We have told you before about the horror and pain that snares inflict on defenseless animals. Today, we must tell you about the plight of wild animals living around Hwange National Park in Zimbabwe, who are indiscriminately caught and severely injured by illegal snares. Please, will you help us? Together, we can save many animals from this horrific fate.
More than 3,000 of these deadly devices lie in wait to trap and torture defenseless wild animals!
COVID-19 has intensified unemployment and poverty in Zimbabwe so severely that rural communities in the Hwange area have turned to snaring wild animals to feed their families. As people’s desperation has grown, so have the number of snares surrounding the unfenced National Park. Experts estimate that more than 3,000 deadly snares now surround the protected area.
Simple, yet lethal, the snares are made from telephone wire, steel fencing wire, nylon rope, electrical cable, steel wire brake cables from cars and bicycles – or even braided tree bark. These devices are set along pathways that wild animals use, often on their way to find water. Tethered to a tree or bush, the loop of the snare, which is almost invisible, catches an animal by the neck or leg and pulls tighter as the animal tries to get away. The wires cut deep into the animal’s flesh as it fights to free itself, causing terrible pain and injury, and often death.
No animal is safe from a snare.
Even animals as large as an adult elephant can fall victim to snaring!
The Animal Survival International (ASI) team traveled to Zimbabwe to meet with the Dete Animal Rescue Trust (DART) and see firsthand the challenges that these snares present. DART has been working tirelessly for more than 20 years in the Hwange area to remove snares and rescue animals injured by them. With their funding now running dangerously low, they urgently need our help to continue their vital work.
This small team is winning daily victories by locating and removing snares and giving snared animals life-saving medical treatment. We joined them on a snare removal patrol through the dense bush and tough terrain, where the expertly trained team quickly located the almost invisible deathtraps. One of the snares we found was big enough to trap an adult elephant!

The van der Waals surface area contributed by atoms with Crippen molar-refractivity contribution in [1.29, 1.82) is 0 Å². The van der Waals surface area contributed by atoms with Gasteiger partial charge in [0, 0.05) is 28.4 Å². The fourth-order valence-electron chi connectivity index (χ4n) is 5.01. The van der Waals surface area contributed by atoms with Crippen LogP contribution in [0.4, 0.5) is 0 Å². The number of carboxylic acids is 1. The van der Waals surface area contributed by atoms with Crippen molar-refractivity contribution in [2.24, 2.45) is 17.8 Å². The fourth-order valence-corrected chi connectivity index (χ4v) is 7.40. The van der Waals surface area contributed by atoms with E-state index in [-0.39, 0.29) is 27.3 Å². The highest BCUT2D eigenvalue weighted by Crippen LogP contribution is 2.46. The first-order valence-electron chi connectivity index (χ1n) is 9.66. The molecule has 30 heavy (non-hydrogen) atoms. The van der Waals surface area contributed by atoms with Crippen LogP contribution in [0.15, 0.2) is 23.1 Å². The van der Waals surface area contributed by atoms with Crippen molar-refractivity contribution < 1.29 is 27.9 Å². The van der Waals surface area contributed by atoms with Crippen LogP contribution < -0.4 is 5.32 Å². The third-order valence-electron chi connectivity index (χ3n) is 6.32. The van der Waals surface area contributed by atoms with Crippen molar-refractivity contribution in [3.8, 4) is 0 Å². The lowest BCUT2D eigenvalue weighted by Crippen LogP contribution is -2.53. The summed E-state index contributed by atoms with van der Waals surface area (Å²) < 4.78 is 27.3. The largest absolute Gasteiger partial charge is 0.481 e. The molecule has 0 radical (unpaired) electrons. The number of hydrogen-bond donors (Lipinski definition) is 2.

DART urgently needs medications and darts to rescue snared animals!
During their patrols, the DART team often comes across snared animals, terribly stressed and with various levels of injury. In these situations, they spring into action immediately to rescue and treat the animals. Careful not to cause additional stress, the team first darts the animal with a sedative. Once it has been successfully immobilized, the team gets to work assessing and treating the animal’s wounds. Quickly and carefully, the snare wire must be removed, and the wounds cleaned with antiseptic. Long-acting anti-inflammatory medication and antibiotics are then administered, and the sedative is reversed. From a safe distance, the team makes sure the animal is able to move away.
We need to support DART so that they can continue to remove these deadly devices and save injured animals. We need to raise $7,500 (£5,500) as quickly as we can – please help us provide life-saving medication and darts.
Every snare removed is a life saved!
One of the biggest problems with snares is that no animal is safe from them. Endangered creatures such as wild dogs and elephants risk being caught, tortured and killed. The animals of the National Park roam free, crossing main roads and even passing through villages. Every step they take is a possible disaster waiting to happen.
In 2020 alone, DART collected 387 miles (623 kilometers) of decommissioned copper-coated, high tensile steel telephone wire weighing more than 26 tons! That is approximately 207,666 potential snares removed, and thousands of animals saved from injury and death!
Please, help us today to support DART and save indiscriminately snared animals from excruciating pain, prolonged suffering and death.